What is the simplest way to plot a decomposition tree in Mathematica?

I would like to plot a "decomposition tree" in Mathematica.

I have a function `f` that takes an object and returns all the components of that object as a list. For the purpose of this question, let's just decompose Mathematica expressions as follows (my actual `f` relies on an external database to decompose different kinds of objects, so I can't easily post it):

``````f[e_?AtomQ] := {}
f[e_] := List @@ e
``````

I would like to create a tree plot that shows how an object is decomposed as we recursively keep applying `f`. For the particular example `f` above, we should get something very similar to the output of `TreeForm`, except that a full expression should be displayed (rather than just a head) at each node. The children of a node are going to be its components as returned by `f`.

Note that elements can repeat in a decomposition tree like this, but not elements are repeated in the output of `TreePlot` as it works with graphs. One idea would be to generate a unique "internal name" for each node, construct a graph, and use TreePlot, setting it to display the actual form of the nodes rather than their "internal name"

-

``````tf[x_] := f[x] /. {{} :> x, r_ :> x @@ tf /@ r}
``````

If any of the terms are not inert, this "simple" (?) approach will not work.

-
Hackish in a way, but it's the kind of simple solution I was hoping for. And the objects I decompose are stored as strings, so very suitable there (no accidental evaluation). –  Szabolcs Apr 13 '11 at 23:37
can you suggest a way compatible with this solution to change the font of the nodes? (Needed to display glyphs not present in the default font.) –  Szabolcs May 5 '11 at 10:36
@Szabolcs You can use the `VertexRenderingFunction` option of `TreeForm` to take complete control over the node appearance, e.g. `VertexRenderingFunction->(Inset[Framed[Style[#2, FontFamily->"Webdings"], Background->LightYellow], #1]&)`. –  WReach May 5 '11 at 14:32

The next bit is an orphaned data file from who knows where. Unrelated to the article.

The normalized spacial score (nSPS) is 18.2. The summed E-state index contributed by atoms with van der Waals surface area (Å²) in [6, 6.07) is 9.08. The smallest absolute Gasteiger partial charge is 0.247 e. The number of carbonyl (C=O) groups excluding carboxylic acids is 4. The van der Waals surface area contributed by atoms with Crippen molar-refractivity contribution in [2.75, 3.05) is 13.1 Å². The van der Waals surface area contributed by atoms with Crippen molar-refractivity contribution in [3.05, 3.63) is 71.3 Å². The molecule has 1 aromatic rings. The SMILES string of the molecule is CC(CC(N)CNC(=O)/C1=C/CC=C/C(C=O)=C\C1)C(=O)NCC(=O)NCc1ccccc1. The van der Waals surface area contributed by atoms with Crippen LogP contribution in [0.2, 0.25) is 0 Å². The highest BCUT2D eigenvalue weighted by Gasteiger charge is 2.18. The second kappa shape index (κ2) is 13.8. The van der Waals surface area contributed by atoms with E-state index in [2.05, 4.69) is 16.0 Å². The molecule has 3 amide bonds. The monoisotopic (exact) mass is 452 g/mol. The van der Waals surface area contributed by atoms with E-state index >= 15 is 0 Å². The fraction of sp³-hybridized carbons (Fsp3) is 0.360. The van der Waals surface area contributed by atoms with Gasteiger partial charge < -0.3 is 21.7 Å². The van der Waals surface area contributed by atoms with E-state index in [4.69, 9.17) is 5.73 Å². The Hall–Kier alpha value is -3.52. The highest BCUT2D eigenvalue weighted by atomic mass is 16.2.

ah, so obvious! I was all along on the wrong track, trying to manipulate the nodes directly ... –  Szabolcs May 5 '11 at 15:31

I am not sure it answers your question, but here is how I would implement rudimentary TreeForm:

``````decompose[expr_?AtomQ] := expr
decompose[expr_] := Block[{lev = Level[expr, {1}]},
Sow[Thread[expr -> lev]]; decompose /@ lev;]

treeForm[expr_] := Reap[decompose[expr]][[-1, 1]] // Flatten
``````

Then:

EDIT Yes you are right, this is not a tree. To make it a tree, each expression should carry with it its position. Kind of like so:

``````ClearAll[treePlot, node, decompose2];
SetAttributes[{treePlot, node, decompose2}, HoldAll];
decompose2[expr_] /; AtomQ[Unevaluated[expr]] := node[expr];
decompose2[expr_] := Module[{pos, list},
pos = SortBy[
Position[Unevaluated[expr], _, {0, Infinity}, Heads -> False],
Length];
list = Extract[Unevaluated[expr], pos, node];
ReplaceList[
list, {___, node[e1_, p1_], ___, node[e2_, p2_], ___} /;
Length[p2] == Length[p1] + 1 &&
Most[p2] == p1 :> (node[e1, p1] -> node[e2, p2])]
]
``````

Then

``````treePlot2[expr_] :=
Module[{data = decompose2[a^2 + Subscript[b, 2] + 3 c], gr, vlbls},
gr = Graph[data];
vlbls = Table[vl -> (HoldForm @@ {vl[[1]]}), {vl, VertexList[gr]}];
Graph[data, VertexLabels -> vlbls, ImagePadding -> 50]
]
``````

-
your plot is not really a tree, as both `a^2` and `b_2` have an edge pointing to the same node labelled 2. This is exactly the challenge (and why I mentioned that perhaps it's necessary to use an "internal name" for node): I need branching at every step, and elements are allowed to be repeated in the tree. We should have two nodes labelled `2` here, one branching from `a^2`, the other from `b_2`. –  Szabolcs Apr 13 '11 at 13:09
@Szabolcs Please see the edit to my response –  Sasha Apr 13 '11 at 17:44
This is brilliant coding but there is a small error. The treeplot2 function should read: Module[{data = decompose2[expr], gr, vlbls}, gr = Graph[data]; vlbls = Table[vl -> (HoldForm @@ {vl[[1]]}), {vl, VertexList[gr]}]; Graph[data, VertexLabels -> vlbls, ImagePadding -> 50] ], –  mathlawguy Jan 20 '13 at 15:52